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Am J Clin Nutr. 1998 Dec;68(6 Suppl):1400S-1405S.

Genistein studies in rats: potential for breast cancer prevention and reproductive and developmental toxicity.

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  • 1Department of Pharmacology and Toxicology, University of Alabama at Birmingham, 35294, USA. Coral.Lamartiniere@ccc.uab.edu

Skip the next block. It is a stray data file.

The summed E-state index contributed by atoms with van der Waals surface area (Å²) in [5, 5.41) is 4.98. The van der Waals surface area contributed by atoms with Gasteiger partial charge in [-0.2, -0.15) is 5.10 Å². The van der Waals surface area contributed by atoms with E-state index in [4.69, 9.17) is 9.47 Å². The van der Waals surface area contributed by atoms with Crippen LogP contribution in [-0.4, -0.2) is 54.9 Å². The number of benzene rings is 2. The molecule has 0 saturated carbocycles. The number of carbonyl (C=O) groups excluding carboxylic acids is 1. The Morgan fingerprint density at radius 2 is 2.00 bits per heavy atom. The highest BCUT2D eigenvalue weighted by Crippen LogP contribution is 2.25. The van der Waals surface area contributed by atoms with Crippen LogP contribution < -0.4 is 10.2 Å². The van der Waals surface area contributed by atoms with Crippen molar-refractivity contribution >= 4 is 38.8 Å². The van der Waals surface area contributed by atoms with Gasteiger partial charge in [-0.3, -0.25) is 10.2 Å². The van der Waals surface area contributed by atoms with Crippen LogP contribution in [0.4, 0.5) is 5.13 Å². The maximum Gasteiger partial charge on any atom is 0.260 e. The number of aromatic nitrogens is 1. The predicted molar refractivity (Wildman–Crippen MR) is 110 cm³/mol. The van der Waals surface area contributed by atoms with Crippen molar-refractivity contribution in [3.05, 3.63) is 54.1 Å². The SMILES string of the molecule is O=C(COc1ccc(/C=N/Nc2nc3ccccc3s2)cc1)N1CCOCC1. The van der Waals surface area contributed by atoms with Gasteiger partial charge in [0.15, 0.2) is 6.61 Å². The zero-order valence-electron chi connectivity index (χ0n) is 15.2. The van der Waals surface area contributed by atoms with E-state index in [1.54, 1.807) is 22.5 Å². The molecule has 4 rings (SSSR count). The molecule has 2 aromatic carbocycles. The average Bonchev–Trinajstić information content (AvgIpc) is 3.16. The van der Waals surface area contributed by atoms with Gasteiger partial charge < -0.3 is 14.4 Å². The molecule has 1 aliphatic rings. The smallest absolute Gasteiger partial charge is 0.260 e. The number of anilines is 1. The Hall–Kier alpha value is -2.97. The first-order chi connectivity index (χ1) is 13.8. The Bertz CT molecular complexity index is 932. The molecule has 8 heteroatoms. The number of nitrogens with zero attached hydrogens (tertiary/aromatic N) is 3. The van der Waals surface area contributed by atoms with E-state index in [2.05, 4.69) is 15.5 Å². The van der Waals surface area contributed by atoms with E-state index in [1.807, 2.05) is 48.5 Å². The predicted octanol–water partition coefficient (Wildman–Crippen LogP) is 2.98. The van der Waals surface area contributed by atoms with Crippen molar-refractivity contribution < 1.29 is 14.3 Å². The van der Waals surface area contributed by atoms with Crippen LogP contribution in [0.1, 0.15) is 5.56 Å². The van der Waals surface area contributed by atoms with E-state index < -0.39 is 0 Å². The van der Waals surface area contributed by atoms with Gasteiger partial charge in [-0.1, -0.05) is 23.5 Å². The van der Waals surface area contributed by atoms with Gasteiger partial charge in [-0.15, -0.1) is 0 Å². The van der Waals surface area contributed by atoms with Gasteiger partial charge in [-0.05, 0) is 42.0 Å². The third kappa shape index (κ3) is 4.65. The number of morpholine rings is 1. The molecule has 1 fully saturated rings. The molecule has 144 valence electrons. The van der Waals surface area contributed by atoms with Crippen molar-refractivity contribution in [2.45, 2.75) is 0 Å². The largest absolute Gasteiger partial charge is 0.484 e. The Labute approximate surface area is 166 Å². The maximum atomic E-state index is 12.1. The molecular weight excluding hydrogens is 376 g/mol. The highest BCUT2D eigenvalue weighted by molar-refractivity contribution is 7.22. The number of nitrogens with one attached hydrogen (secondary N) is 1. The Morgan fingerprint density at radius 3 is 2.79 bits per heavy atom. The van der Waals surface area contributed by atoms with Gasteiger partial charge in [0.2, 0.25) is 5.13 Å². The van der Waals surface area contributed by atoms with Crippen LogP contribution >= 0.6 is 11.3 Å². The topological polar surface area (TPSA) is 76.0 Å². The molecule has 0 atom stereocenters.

Asian women and men who consume a traditional diet high in soy products have low incidences of breast and prostate cancers, respectively. Yet Asians who immigrate to the United States and adopt a Western diet lose this protection. We investigated the potential of genistein, a component of soy, to protect against breast cancer and to cause reproductive and developmental toxicity. Our study showed that injections of genistein in rats during the prepubertal period resulted in a 50% reduction of chemically induced mammary tumorigenesis. Studies in mammary whole mounts revealed that prepubertal genistein exposure resulted in fewer terminal end buds and more lobules type II. Cell proliferation in the terminal end buds of adult rats treated prepubertally with genistein was less than that in animals treated with the vehicle (dimethyl sulfoxide). Reproductive and developmental toxicity studies did not find significant alterations to fertility, number of male and female offspring, body weight, anogenital distance, vaginal opening, testes descent, estrus cycle, or follicular development. We concluded that pharmacologic doses of genistein given to immature rats enhance mammary gland differentiation, resulting in a significantly less proliferative gland that is not as susceptible to mammary cancer. We speculate that breast cancer protection in Asian women consuming traditional soy-containing diets is, in part, derived from early exposure to genistein-containing soy. We believe that early programming events are essential for cancer protection benefits.

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